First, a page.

In 2009, the European Union (EU) adopted the new Toy Safety Directive 2009/48/EC (TSD). The implementation of the TSD is essentially in 2 phases. The safety assessments, including the Chemical Safety Assessment (CSA) and non-chemical requirements were enforced in July 2011. The chemical requirements will be enforced on 20 July 2013.

Toys must be designed and manufactured in such a way to prevent exposure to harmful chemical elements that can have adverse effects upon human health. The EU TSD has strengthened the chemical requirements to protect children.


    1.    Chemical Safety Assessment (CSA) - in force since 2011:

  • Toy to be assessed by the manufacturer before it is placed on the market.
  • Must be included in the Technical Documentation.

    For more information, click here.

    2.    Soluble elements:

  • Three distinct toy material categories: 1 - dry, brittle, powderlike or pliable; 2 - liquid or sticky; 3 - scraped-off.
  • Migration limits for 19 substances including: 2 species of chromium (chromium (III) and chromium (VI)) and 2 species of tin (tin and organic tin).

          Depending on the toy material category, different limits are applied. Click here to download the detailed list of toxic elements. 

    3.    Allergenic fragrances: 

           55 allergenic fragrances are restricted.

  • Additional 11 fragrance substances shall be listed on the toy, on an affixed label, on the packaging or in an accompanying leaflet, if concentration exceeds 100 mg/kg. 

    Click here to download the detailed list of allergenic fragrances with CAS numbers.

    4.    Substances classified as carcinogenic, mutagenic or reprotoxic (CMRs):

  • Chemicals classified as CMRs in the categories 1A, 1B and 2, unless under exemption, are prohibited.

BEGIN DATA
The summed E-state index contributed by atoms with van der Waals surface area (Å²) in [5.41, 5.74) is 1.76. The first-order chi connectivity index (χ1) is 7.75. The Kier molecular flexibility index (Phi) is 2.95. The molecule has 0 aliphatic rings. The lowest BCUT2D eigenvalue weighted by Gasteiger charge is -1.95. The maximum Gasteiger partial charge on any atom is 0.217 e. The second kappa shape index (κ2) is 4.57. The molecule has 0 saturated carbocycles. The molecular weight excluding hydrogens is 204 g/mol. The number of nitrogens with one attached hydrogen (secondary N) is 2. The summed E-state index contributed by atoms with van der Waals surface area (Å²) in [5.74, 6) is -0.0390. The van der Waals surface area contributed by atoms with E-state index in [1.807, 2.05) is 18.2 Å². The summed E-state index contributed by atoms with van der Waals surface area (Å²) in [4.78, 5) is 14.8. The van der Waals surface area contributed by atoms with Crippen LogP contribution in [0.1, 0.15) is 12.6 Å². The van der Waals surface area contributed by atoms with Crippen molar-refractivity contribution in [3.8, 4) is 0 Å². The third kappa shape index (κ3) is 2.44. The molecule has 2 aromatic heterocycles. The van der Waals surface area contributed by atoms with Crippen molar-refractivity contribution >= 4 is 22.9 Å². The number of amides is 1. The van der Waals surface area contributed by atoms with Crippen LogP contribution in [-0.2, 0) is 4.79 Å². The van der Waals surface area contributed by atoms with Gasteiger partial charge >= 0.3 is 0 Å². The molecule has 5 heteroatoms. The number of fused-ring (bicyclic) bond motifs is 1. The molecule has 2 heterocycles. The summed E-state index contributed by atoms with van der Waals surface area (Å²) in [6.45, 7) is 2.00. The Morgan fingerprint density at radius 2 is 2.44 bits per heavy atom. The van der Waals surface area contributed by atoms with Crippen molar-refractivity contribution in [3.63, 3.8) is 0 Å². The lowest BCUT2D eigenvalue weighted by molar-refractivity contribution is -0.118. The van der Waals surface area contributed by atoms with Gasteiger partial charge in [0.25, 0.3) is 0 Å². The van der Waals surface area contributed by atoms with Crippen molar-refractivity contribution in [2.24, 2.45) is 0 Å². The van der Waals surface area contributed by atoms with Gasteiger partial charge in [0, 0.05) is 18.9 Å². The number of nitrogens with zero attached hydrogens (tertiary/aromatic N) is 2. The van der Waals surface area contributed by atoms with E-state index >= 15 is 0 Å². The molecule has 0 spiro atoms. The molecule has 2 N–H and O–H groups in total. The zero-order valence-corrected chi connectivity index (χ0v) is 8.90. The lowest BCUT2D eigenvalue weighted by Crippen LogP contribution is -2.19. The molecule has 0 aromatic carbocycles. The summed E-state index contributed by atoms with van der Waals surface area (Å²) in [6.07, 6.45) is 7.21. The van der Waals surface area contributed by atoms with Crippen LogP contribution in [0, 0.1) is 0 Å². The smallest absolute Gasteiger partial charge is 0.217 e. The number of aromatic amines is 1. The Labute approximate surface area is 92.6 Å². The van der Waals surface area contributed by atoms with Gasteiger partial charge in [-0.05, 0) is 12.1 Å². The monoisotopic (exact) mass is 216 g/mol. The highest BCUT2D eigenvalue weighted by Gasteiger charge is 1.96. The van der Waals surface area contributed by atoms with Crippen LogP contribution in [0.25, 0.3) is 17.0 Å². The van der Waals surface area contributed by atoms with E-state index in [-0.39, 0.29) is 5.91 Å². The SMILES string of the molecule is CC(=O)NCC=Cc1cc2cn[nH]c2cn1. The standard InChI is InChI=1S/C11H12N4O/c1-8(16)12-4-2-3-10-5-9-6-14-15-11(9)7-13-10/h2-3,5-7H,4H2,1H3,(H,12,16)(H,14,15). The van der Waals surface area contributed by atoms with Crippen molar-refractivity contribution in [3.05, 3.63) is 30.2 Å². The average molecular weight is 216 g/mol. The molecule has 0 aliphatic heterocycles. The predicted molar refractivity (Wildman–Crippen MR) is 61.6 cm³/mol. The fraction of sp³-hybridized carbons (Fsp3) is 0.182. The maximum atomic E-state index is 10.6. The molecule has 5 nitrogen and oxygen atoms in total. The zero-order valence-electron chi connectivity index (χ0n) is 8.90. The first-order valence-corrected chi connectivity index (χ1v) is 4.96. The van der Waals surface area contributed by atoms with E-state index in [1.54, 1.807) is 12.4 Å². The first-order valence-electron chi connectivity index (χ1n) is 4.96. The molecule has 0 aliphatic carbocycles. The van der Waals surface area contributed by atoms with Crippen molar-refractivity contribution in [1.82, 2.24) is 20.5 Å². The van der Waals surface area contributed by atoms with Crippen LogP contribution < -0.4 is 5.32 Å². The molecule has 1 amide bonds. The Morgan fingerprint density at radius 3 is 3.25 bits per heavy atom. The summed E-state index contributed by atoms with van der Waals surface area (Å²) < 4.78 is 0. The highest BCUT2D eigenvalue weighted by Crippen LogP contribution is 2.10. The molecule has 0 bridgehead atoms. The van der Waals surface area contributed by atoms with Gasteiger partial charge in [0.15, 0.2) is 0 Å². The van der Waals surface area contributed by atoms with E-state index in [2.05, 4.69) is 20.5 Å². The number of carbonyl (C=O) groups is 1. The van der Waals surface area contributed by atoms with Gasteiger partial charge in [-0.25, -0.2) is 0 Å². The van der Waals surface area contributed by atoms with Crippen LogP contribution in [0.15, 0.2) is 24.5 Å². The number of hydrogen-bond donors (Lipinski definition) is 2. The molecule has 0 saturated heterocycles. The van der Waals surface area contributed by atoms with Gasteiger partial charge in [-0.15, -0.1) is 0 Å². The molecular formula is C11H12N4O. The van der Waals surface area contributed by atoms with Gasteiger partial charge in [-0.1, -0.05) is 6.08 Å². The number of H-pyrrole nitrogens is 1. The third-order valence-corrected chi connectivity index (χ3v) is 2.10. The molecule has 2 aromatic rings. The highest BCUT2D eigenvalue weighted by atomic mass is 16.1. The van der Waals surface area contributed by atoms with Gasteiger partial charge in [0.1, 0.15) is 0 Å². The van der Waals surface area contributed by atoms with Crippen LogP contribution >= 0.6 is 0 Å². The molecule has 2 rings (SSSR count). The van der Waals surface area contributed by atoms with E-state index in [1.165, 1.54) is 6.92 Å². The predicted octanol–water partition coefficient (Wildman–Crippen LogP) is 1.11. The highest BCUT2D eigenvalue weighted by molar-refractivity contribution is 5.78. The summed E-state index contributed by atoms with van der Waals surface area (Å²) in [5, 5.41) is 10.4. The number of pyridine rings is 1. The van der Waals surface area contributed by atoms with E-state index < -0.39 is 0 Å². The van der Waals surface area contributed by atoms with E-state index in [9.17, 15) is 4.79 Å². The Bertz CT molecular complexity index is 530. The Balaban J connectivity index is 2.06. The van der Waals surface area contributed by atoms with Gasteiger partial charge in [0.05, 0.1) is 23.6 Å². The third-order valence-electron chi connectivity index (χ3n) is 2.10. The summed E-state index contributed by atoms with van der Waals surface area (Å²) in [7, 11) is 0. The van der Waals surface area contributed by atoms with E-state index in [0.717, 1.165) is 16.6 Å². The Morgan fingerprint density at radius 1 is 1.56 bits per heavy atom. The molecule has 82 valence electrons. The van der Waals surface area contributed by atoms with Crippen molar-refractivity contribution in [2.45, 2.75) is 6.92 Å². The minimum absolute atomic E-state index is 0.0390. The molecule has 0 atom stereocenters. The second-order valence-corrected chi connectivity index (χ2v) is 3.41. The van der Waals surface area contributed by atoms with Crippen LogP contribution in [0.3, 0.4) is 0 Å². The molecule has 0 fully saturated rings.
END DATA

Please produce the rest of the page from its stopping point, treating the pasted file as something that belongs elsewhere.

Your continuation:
5.    n-Nitrosamines and n-nitrosatable substances:

  • Restricted in toys for children under 36 months, or in other toys intended to be placed in the mouth, unless the migration levels are below 0.05 mg/kg for nitrosamines and below 1 mg/kg for nitrosatable substances.

    6.    Packaging for fragrances in olfactory board games, cosmetic kits and gustative games:

  • Packaging containing 26 of the 66 allergenic fragrances indicated in point 3 above requires warning statement: ‘Warning. Contains fragrances that may cause allergies’.

    7.    Classification of substances and mixtures:

  • Conform to the Classification, Labelling and Packaging (CLP) Regulation (EC) 1272/2008.


To accommodate the chemical requirements under the TSD previous versions of EN 71-3, EN 71-4 and EN 71-5 have been revised and completely new standards (EN 71-12:2013 and EN 71-13:2013) are published in 2013. EN 71-4:2013 was published and harmonised under the TSD in May 2013. The new versions of EN 71-3 and EN 71-5 and the completely new EN 71-12:2013 were published and harmonized under the TSD in June 2013.


A toy entering the EU market is obliged to comply with not just the TSD but all applicable rules, standards and regulations, including member state requirements. These include:

For all toys:

  • REACH (EC) 1907/2006 such as Annex XVII of REACH – phthalates, cadmium, azo dyes (primary aromatic amines), benzene and nickel.
  • Packaging Directive 94/62/EC (toy packaging not an integral part of toy or has no play value).

For electrical & electronic toys:

  • RoHS Recast (Directive 2011/65/EC).
  • WEE and WEEE Recast (Directives 2002/92/EC and 2012/19/EU).
  • Electromagnetic Compatibility (EMC, Directive 2004/108/EC).
  • Radio-controlled toys (R&TTE, Directive 1999/5/EC).
  • Batteries (Directive 2006/66/EC).
  • Low Voltage (Directive 2006/95/EC).

For toys in contact with food materials:

  • Food Contact Regulation (EC) 1935/2004 (overall framework) and Regulation (EU) 10/2011 (plastics).

For cosmetic toys:

  • Cosmetics Regulation (EC) 1223/2009.

Member state legislation is also to be considered, such as Formamide content in puzzle mats (France), Bisphenol A (BPA) content in soothers and teethers (Austria) and applicability of old 88/378/EEC heavy metal limits for toys (Germany).


Throughout our global network of laboratories, we have an international team of professional experts equipped with a comprehensive knowledge on chemicals and restricted substances in toy safety for compliance with the chemical provisions under the Toy Safety Directive.

Table 1. Status of toy safety standards (15 July 2013)

Note: To show compliance with the New Toy Directive the harmonised standards can be used. If a standard is harmonised, that means that it has been accepted by the EU commission and published in the Official Journal of the European Union (OJEU).

Recent publications

For further details, please contact your local sales representative or the global team:

Hing Wo Tsang
Senior Technical Services Manager
SGS Hong Kong Ltd.
t: +852 2774 7420